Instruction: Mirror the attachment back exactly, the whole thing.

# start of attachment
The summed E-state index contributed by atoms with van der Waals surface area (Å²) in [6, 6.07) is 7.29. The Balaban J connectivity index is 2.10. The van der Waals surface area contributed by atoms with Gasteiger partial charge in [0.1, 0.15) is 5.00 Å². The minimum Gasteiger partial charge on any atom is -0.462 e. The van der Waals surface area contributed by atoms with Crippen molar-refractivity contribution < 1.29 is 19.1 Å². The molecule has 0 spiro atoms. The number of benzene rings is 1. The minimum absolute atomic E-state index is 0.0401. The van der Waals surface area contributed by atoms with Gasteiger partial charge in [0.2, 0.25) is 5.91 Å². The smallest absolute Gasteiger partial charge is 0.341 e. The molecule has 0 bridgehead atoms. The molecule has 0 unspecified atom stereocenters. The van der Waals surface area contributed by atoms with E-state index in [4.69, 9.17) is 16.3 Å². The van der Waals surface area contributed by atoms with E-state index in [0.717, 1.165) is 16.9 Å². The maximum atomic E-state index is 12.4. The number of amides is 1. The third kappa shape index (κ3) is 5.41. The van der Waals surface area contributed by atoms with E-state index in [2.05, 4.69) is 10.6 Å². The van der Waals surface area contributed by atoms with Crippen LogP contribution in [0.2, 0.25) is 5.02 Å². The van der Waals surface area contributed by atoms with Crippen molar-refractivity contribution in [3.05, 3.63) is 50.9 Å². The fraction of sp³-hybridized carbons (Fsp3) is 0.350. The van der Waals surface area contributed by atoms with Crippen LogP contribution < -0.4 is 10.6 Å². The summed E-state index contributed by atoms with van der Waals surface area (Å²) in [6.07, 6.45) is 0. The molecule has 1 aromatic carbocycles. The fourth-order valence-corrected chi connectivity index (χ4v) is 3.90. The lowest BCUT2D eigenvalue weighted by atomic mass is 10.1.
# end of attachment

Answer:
The summed E-state index contributed by atoms with van der Waals surface area (Å²) in [6, 6.07) is 7.29. The Balaban J connectivity index is 2.10. The van der Waals surface area contributed by atoms with Gasteiger partial charge in [0.1, 0.15) is 5.00 Å². The minimum Gasteiger partial charge on any atom is -0.462 e. The van der Waals surface area contributed by atoms with Crippen molar-refractivity contribution < 1.29 is 19.1 Å². The molecule has 0 spiro atoms. The number of benzene rings is 1. The minimum absolute atomic E-state index is 0.0401. The van der Waals surface area contributed by atoms with Gasteiger partial charge in [0.2, 0.25) is 5.91 Å². The smallest absolute Gasteiger partial charge is 0.341 e. The molecule has 0 bridgehead atoms. The molecule has 0 unspecified atom stereocenters. The van der Waals surface area contributed by atoms with E-state index in [4.69, 9.17) is 16.3 Å². The van der Waals surface area contributed by atoms with E-state index in [0.717, 1.165) is 16.9 Å². The maximum atomic E-state index is 12.4. The number of amides is 1. The third kappa shape index (κ3) is 5.41. The van der Waals surface area contributed by atoms with E-state index in [2.05, 4.69) is 10.6 Å². The van der Waals surface area contributed by atoms with Crippen LogP contribution in [0.2, 0.25) is 5.02 Å². The van der Waals surface area contributed by atoms with Crippen molar-refractivity contribution in [3.05, 3.63) is 50.9 Å². The fraction of sp³-hybridized carbons (Fsp3) is 0.350. The van der Waals surface area contributed by atoms with Crippen LogP contribution < -0.4 is 10.6 Å². The summed E-state index contributed by atoms with van der Waals surface area (Å²) in [6.07, 6.45) is 0. The molecule has 1 aromatic carbocycles. The fourth-order valence-corrected chi connectivity index (χ4v) is 3.90. The lowest BCUT2D eigenvalue weighted by atomic mass is 10.1.